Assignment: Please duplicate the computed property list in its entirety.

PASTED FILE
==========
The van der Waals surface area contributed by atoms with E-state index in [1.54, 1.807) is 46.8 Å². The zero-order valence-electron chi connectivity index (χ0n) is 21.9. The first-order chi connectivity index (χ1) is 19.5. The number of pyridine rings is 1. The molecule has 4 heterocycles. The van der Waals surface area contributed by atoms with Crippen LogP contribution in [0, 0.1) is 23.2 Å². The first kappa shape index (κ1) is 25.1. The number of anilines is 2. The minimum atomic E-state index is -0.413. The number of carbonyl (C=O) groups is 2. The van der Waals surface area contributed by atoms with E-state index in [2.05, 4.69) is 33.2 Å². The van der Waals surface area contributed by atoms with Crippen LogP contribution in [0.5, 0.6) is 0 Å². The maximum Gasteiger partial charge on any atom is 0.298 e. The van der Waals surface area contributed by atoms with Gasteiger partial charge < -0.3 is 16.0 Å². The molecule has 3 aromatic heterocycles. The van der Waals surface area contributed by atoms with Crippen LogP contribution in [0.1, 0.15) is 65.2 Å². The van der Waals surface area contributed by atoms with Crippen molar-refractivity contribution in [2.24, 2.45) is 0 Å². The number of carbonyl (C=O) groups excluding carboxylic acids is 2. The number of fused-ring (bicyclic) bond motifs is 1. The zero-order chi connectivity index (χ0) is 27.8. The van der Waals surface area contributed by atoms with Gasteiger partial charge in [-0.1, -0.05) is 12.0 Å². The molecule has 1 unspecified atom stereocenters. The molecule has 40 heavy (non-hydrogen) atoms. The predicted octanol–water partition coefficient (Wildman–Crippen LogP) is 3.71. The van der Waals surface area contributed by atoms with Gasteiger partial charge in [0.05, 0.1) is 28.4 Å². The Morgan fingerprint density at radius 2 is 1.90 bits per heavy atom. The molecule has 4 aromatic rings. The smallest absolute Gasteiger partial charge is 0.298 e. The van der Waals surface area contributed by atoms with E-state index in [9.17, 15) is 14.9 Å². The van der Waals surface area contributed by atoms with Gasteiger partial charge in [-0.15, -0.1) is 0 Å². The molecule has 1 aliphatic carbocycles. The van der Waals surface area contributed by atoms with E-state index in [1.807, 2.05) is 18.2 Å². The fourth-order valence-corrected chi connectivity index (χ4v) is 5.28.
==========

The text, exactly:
The van der Waals surface area contributed by atoms with E-state index in [1.54, 1.807) is 46.8 Å². The zero-order valence-electron chi connectivity index (χ0n) is 21.9. The first-order chi connectivity index (χ1) is 19.5. The number of pyridine rings is 1. The molecule has 4 heterocycles. The van der Waals surface area contributed by atoms with Crippen LogP contribution in [0, 0.1) is 23.2 Å². The first kappa shape index (κ1) is 25.1. The number of anilines is 2. The minimum atomic E-state index is -0.413. The number of carbonyl (C=O) groups is 2. The van der Waals surface area contributed by atoms with E-state index in [2.05, 4.69) is 33.2 Å². The van der Waals surface area contributed by atoms with Crippen LogP contribution in [0.5, 0.6) is 0 Å². The maximum Gasteiger partial charge on any atom is 0.298 e. The van der Waals surface area contributed by atoms with Gasteiger partial charge < -0.3 is 16.0 Å². The molecule has 3 aromatic heterocycles. The van der Waals surface area contributed by atoms with Crippen LogP contribution in [0.1, 0.15) is 65.2 Å². The van der Waals surface area contributed by atoms with Crippen molar-refractivity contribution in [2.24, 2.45) is 0 Å². The number of carbonyl (C=O) groups excluding carboxylic acids is 2. The number of fused-ring (bicyclic) bond motifs is 1. The zero-order chi connectivity index (χ0) is 27.8. The van der Waals surface area contributed by atoms with Gasteiger partial charge in [-0.1, -0.05) is 12.0 Å². The molecule has 1 unspecified atom stereocenters. The molecule has 40 heavy (non-hydrogen) atoms. The predicted octanol–water partition coefficient (Wildman–Crippen LogP) is 3.71. The van der Waals surface area contributed by atoms with Gasteiger partial charge in [0.05, 0.1) is 28.4 Å². The Morgan fingerprint density at radius 2 is 1.90 bits per heavy atom. The molecule has 4 aromatic rings. The smallest absolute Gasteiger partial charge is 0.298 e. The van der Waals surface area contributed by atoms with E-state index in [9.17, 15) is 14.9 Å². The van der Waals surface area contributed by atoms with Gasteiger partial charge in [-0.15, -0.1) is 0 Å². The molecule has 1 aliphatic carbocycles. The van der Waals surface area contributed by atoms with E-state index in [1.807, 2.05) is 18.2 Å². The fourth-order valence-corrected chi connectivity index (χ4v) is 5.28.